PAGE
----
the rest of the world.
	My time with the Marines in Iraq was limited to the 
western Al-Anbar sector, an area west of Baghdad . about the 
size of Montana . and under the control of the 1st Marine 
Expeditionary Force.
	To set the stage, let me excerpt a few telling lines and 
phrases from the commander's intent . issued by the Marine 
ground combat element commander:
  *  "My aim is to make common cause with the Iraqis, providing 
security until Iraqi forces are trained, organized with 
trusted leaders, and equipped to assume the mission.
  *  Create a model of stability in our zone for all Iraq.
  *  Reward those Iraqi areas that turn against Anti-Iraqi 
forces.
  *  Facilitate establishment of the political, civil, 
administrative, and social conditions for a free Iraq.
  *  Through patient, persistent presence/influence, we will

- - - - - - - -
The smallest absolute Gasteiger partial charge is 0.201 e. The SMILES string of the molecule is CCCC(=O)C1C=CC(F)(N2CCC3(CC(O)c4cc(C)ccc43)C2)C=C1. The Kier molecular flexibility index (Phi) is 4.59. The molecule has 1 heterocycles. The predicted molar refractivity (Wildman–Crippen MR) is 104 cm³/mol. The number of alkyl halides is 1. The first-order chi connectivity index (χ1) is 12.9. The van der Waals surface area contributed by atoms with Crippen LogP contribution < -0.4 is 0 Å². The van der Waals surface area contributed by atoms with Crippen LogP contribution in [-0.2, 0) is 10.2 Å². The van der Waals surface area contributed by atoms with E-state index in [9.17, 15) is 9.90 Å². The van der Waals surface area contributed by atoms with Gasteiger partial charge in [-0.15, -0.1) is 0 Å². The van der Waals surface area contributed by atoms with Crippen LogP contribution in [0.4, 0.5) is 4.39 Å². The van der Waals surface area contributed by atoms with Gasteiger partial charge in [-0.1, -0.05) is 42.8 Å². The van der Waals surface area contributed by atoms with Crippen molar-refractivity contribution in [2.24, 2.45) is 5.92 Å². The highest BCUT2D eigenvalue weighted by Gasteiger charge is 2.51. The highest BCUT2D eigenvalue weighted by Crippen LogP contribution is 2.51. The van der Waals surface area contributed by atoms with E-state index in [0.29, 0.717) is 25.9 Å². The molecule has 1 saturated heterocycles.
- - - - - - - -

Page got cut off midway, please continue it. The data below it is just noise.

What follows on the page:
diminish fear and conditions that cause Iraqis to support 
the enemy."
As all of you know, his intent has not yet been achieved.  
Last month the Marines were occupied with offensive operations . 
including those in Fallujah after the horrific deaths of the 
four contractor civilians in town.  The Marines also conducted 
successful counterattacks in Husaybah near the Syrian border.
One positive outcome of these encounters is that the 
populace has renewed respect for the awesome fighting power and 
tenacity of the Marines.  And the local security situation has 
improved commensurately. The Marine adage remains true:  best 
friend, worst enemy.  
Let me now share with you the Marine leadership's view of 
the threats they face in the Al-Anbar Province.  There appear to 
be layers of networks with "transactional" alliances.  These 
networks and alliances also seem to be loosely united among 
three groups:  traditional mercenaries (the lawlessness and 
criminals, like you would find anywhere), the jihadists (radical 
Islamic fundamentalists), and those politically motivated (anti-
occupation forces).  
To each of them, destabilization works in their short-term